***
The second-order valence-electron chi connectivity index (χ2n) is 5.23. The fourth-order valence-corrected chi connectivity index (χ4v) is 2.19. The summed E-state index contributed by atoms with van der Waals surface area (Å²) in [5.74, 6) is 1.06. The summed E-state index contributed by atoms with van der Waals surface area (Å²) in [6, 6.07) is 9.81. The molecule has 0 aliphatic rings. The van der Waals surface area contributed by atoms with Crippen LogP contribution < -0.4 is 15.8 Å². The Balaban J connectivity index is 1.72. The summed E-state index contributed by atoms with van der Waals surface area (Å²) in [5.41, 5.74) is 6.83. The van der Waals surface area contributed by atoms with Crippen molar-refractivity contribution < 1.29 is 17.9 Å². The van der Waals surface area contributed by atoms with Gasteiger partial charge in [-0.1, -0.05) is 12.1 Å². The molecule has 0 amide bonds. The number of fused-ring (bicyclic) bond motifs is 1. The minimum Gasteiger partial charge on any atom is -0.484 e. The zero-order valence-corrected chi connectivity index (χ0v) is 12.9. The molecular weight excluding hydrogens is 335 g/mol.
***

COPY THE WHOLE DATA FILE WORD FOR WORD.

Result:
The second-order valence-electron chi connectivity index (χ2n) is 5.23. The fourth-order valence-corrected chi connectivity index (χ4v) is 2.19. The summed E-state index contributed by atoms with van der Waals surface area (Å²) in [5.74, 6) is 1.06. The summed E-state index contributed by atoms with van der Waals surface area (Å²) in [6, 6.07) is 9.81. The molecule has 0 aliphatic rings. The van der Waals surface area contributed by atoms with Crippen LogP contribution < -0.4 is 15.8 Å². The Balaban J connectivity index is 1.72. The summed E-state index contributed by atoms with van der Waals surface area (Å²) in [5.41, 5.74) is 6.83. The van der Waals surface area contributed by atoms with Crippen molar-refractivity contribution < 1.29 is 17.9 Å². The van der Waals surface area contributed by atoms with Gasteiger partial charge in [-0.1, -0.05) is 12.1 Å². The molecule has 0 amide bonds. The number of fused-ring (bicyclic) bond motifs is 1. The minimum Gasteiger partial charge on any atom is -0.484 e. The zero-order valence-corrected chi connectivity index (χ0v) is 12.9. The molecular weight excluding hydrogens is 335 g/mol.